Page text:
doves fed. . . . Wordsworth was with us in the evening, and we had an excellent dish of talk. . . . .
June 26.—We left Venice this morning with less reluctance than we otherwise should have done, if the weather had not of late been so warm that we begin to be impatient to get into the mountains, where we have the project of making, in company with Gray and Cogswell, a somewhat long and whimsical, but as we hope agreeable journey of a few weeks. . . .
The ‘whimsical journey’ was, in fact, a voyage en zigzag
through different passes of the Alps
; out of Italy
by the Brenner; in again over the Stelvio, and down the lovely Valtelline
to the Lake of Como
; out once more by the Spluegen; through the Via Mala
and over the Arlberg to Innsbruck
,—a course suggested by Mr. Wordsworth
as the best way of seeing and enjoying the Alps
. Mr. Ticknor
reviews the experiences of these three weeks as follows:—
Innsbruck, July 16.—. . . . I do not know that we could have done more in the same time to see what is grand and solemn, or graceful and gentle, in the valleys and mountain-passes of the North of Italy, the Tyrol, and the portions of Switzerland we did not visit last year . . . . I feel, indeed, now as if I were well enough acquainted with the mountain-country between Vienna and Marseilles; for with our visits to Upper Austria and Switzerland last summer, added to my former passages of the St. Bernard and the Maritime Alps on horseback, I have made seven passages of the Alps,—namely, part of the Brenner, the whole of the Stelvio, the Splu:;gen, the Arlberg, the Simplon, the St. Bernard, and the Corniche,—and seen all the principal lakes, mountains, and valleys on each side of them.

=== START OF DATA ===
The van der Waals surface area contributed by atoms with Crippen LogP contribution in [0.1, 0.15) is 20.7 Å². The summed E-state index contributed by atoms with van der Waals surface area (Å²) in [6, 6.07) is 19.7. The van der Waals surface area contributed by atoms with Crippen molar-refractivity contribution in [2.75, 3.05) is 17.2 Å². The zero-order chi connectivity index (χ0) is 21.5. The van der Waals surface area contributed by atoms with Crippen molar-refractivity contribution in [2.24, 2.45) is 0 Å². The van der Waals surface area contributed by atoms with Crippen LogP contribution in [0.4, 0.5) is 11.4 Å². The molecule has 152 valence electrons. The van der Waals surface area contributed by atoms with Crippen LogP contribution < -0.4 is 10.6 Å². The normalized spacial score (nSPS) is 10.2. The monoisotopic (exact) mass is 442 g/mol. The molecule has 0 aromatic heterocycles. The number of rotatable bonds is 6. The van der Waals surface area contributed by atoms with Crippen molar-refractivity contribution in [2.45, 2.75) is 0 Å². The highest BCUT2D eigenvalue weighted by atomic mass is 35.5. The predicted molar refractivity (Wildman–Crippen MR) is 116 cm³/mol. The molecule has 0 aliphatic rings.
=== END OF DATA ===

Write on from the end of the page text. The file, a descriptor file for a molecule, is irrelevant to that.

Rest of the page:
Of all this, the lakes of Upper Austria are the most winning and satisfying as lakes, except the Lake of Como, which is of the same sort; the Tyrol is the most picturesque country, and its people, their costumes and houses, the most curious and striking; the Ortler Spitz, the Jungfrau, and the Mont Blanc are the grandest of the mountains; the Valtelline and the valley of the Inn the loveliest of valleys and at the same time the grandest; the Mandatsch Glacier the most solemn of the glaciers, and next after this, the Glacier of Grindelwald and the Mer de Glace. . . . .
After a week at Munich
—where they again met Mr. Wordsworth